In Bath, England, a team of 50 massage therapists treats a seasonal tourist population of 1,000 visitors a day that come to experience water treatments and receive massage. Unfortunately, unlike Europe, where therapeutic spa regimens have always been considered legitimate therapies paid for by health insurance, fewer people in the U.S. take them seriously, and health insurance did not cover them.
Then in the 1970s, the growth of the human potential movement, a disenchantment with increasingly impersonal mainstream medicine and a renewed interest in wholistic health contributed to a revival of massage and hydrotherapy. Bodywork emerged as an independent, stand-alone therapy performed by professional massage therapists who practiced in many different environments, from athletic clubs, chiropractic offices and physical therapy clinics to private offices, hospitals and hospices. Many innovative bodywork methods emerged, and spas of all kinds began to spring up.
This growth in spas has been especially marked in the U.S., since it did not already have a strong spa tradition. Spas became a “must-have” amenity at resorts and large hotels, where they offered exotic and ever-changing menus of bodywork and water treatments. Hospital-based spas began offering massage targeted to specific complaints such as lymphedema, cancer, pregnancy, arthritis and chronic pain.
New hydrotherapy treatments were created as well, including flotation therapy for chronic pain, innovative products to apply local heat and cold, Watsu for relaxation, water exercise baths for tiny hospitalized preemies, and hyperthermia treatments for depression.
All these trends have helped bring the massage therapist squarely back to the historical association of water treatments and massage.
Today’s massage therapist can specialize in many types of massage therapies and work with clients with a wide variety of specific needs—and use water treatments to enhance and complement the massage experience. Practitioners who are knowledgeable about the effects and benefits of these treatments have a powerful, versatile tool to complement and enhance their expertise in touch.
A 7-Step Hydrotherapy Treatment
The sensory stimulation footbath is helpful for highly sensitive persons, such as autistic children and frail elderly people who don’t tolerate whole-body massage, those new to massage or who are uncomfortable disrobing, and many others. A paraffin dip may be added at the end of the treatment.
1. Equipment needed: Water thermometer, container for water, 1.5-2 gallons ( 5.6-7.5L) of water, a large towel to go under the footbath and a small towel for drying the feet. If the client will be lying on the table, add anti-slip fabric (used to keep rugs from sliding) under the tub, and launder that as well. Regarding the container for water: A large rectangular container, such as a plastic dishpan, provides space for both feet without crowding them, and has enough room for water to cover the feet up to the top of the ankles. Do not use footbaths with heating elements, as burns have occurred. Foot spas with jets are difficult and time-consuming to disinfect, so they are also not recommended.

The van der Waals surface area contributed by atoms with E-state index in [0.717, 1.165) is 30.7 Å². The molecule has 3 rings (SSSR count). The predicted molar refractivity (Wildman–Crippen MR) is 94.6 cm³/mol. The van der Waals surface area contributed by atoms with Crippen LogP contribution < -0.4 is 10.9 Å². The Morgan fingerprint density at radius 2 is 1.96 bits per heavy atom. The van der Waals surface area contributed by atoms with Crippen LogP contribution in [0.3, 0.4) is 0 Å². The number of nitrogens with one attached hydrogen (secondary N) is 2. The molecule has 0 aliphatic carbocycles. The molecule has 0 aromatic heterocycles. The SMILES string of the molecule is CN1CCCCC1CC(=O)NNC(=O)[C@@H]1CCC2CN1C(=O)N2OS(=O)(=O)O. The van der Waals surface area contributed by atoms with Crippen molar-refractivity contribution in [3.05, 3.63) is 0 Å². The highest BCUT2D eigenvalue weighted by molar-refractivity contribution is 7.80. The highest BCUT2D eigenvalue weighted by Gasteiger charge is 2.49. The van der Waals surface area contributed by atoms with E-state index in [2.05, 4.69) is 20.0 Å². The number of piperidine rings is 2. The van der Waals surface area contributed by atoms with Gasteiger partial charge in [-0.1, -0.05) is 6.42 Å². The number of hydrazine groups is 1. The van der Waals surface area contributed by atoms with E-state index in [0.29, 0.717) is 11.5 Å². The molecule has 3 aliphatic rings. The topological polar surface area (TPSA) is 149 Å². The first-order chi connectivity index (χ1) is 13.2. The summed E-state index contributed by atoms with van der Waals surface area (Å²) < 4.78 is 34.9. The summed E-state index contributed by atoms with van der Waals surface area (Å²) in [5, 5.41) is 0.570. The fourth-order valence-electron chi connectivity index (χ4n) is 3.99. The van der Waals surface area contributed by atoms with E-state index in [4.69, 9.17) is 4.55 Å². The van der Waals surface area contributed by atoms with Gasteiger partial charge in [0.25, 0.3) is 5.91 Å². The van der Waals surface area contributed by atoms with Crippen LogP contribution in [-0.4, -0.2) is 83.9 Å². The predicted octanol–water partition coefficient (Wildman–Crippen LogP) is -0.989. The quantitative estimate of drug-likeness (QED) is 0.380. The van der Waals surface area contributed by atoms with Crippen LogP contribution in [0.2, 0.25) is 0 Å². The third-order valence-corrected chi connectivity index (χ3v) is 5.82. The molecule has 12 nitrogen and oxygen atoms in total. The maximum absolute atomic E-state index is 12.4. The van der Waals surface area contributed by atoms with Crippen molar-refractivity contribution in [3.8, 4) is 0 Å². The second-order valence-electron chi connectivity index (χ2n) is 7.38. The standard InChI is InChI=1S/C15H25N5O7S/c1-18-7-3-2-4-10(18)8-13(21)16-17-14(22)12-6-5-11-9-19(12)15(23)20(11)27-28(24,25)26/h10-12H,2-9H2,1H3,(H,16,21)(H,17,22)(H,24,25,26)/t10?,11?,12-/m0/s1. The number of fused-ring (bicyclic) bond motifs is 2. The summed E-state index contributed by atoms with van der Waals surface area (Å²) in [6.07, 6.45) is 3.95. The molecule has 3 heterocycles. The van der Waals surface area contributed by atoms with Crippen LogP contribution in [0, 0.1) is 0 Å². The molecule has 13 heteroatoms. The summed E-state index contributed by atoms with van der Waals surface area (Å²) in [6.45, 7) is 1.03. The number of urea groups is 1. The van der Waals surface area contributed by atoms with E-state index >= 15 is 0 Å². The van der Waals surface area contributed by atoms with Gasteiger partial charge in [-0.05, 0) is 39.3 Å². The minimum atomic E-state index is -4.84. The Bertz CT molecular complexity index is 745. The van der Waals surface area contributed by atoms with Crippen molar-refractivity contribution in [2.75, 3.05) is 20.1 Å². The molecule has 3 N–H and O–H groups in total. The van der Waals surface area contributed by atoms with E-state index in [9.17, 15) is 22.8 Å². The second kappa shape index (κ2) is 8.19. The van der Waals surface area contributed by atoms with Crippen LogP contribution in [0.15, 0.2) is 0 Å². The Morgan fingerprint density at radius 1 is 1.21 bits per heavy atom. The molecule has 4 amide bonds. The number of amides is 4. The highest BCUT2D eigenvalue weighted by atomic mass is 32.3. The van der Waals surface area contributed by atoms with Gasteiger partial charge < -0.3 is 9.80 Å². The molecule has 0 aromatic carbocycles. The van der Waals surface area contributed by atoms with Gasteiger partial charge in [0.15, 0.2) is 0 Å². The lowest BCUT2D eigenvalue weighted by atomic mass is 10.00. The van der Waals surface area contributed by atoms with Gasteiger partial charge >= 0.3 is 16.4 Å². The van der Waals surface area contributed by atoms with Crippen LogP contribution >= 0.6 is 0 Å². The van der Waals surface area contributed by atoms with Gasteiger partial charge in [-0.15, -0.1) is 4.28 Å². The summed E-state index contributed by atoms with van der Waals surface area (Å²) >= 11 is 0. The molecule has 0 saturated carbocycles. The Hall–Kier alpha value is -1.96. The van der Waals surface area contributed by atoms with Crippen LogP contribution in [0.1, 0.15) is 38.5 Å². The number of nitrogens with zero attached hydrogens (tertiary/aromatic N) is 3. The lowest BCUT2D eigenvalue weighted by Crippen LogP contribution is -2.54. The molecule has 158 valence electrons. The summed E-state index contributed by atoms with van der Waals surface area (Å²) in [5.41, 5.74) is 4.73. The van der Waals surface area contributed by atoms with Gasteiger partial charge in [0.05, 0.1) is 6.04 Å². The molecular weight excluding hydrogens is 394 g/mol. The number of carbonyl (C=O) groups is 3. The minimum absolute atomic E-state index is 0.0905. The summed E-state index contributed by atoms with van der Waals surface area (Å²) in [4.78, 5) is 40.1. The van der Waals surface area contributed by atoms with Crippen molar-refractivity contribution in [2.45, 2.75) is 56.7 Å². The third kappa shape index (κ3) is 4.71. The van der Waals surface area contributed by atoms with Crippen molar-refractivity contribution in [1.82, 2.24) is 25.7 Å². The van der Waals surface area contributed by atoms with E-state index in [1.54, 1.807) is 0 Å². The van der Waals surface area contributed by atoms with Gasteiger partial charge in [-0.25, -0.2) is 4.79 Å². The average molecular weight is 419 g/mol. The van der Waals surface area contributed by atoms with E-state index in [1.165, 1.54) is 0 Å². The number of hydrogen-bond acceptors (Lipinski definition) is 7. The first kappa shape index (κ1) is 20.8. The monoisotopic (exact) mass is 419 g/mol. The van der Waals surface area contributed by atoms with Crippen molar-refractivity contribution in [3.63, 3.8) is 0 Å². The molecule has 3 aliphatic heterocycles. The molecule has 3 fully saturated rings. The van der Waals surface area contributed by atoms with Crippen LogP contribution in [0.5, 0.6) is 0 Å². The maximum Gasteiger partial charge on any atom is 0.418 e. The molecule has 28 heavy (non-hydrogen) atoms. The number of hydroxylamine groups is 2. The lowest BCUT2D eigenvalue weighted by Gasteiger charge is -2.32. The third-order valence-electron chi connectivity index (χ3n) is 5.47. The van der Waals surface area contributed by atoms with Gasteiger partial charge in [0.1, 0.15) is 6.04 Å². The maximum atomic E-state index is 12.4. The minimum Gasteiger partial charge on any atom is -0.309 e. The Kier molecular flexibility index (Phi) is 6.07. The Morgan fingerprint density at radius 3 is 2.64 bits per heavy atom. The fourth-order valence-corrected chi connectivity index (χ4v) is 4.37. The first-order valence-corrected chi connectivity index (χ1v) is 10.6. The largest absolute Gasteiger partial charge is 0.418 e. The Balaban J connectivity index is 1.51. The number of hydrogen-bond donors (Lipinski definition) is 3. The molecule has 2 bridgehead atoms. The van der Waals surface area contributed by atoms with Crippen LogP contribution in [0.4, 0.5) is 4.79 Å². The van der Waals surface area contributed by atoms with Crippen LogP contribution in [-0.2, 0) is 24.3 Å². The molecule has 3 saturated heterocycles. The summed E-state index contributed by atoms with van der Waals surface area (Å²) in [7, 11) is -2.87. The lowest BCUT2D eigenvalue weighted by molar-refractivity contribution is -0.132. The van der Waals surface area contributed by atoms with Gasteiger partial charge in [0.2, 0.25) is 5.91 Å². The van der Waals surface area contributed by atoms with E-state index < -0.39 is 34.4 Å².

2. Lay out additional equipment on a tray covered with a clean towel: two extra washcloths, 1 cup (250 ml) of Epsom salts, a container of liquid soap, a soft brush or bath pouf, textured massage tools or small handheld massagers, a pitcher of clean warm water, massage lotion or oil, and a pillow for the therapist to sit on while facing the client. Optional: river stones on the bottom of the container.
3. Put the container of warm water on the towel and rest the client’s feet in the container. Begin by putting a little Epsom salts in your palm, moistening them slightly, and performing a salt glow of the lower legs and feet. Let the feet rest back in the water and use the brush or bath pouf and liquid soap to work up a creamy lather, then massage lower legs and feet through the lather.
4. Rinse the Epsom salts off with half of the water from the pitcher.
5. Use washable massage tools or a handheld massager to massage the client’s lower legs and feet. (Handheld massagers can be used if the client’s foot and leg are out of the water and covered with a thin towel.)
6. Use massage lotion to perform hands-on massage of the lower legs and feet.
7. Rinse each limb off with clean water, towel dry briskly with a washcloth, put the client’s socks on, and finish with tapotement.
About the Author
This article was excerpted from “Hydrotherapy for Bodyworkers, Second Edition.” Copyright © Handspring Publishing 2020; reproduced with permission. MaryBetts Sinclair has been a massage therapist and teacher since 1975. She is interested in scientific research related to bodywork and other natural healing modalities; she believes massage therapists can combine a knowledge of hard-headed science with intuition and heartfelt compassion. She wrote “Hydrotherapy for Bodyworkers, Second Edition” for Handspring Publishing.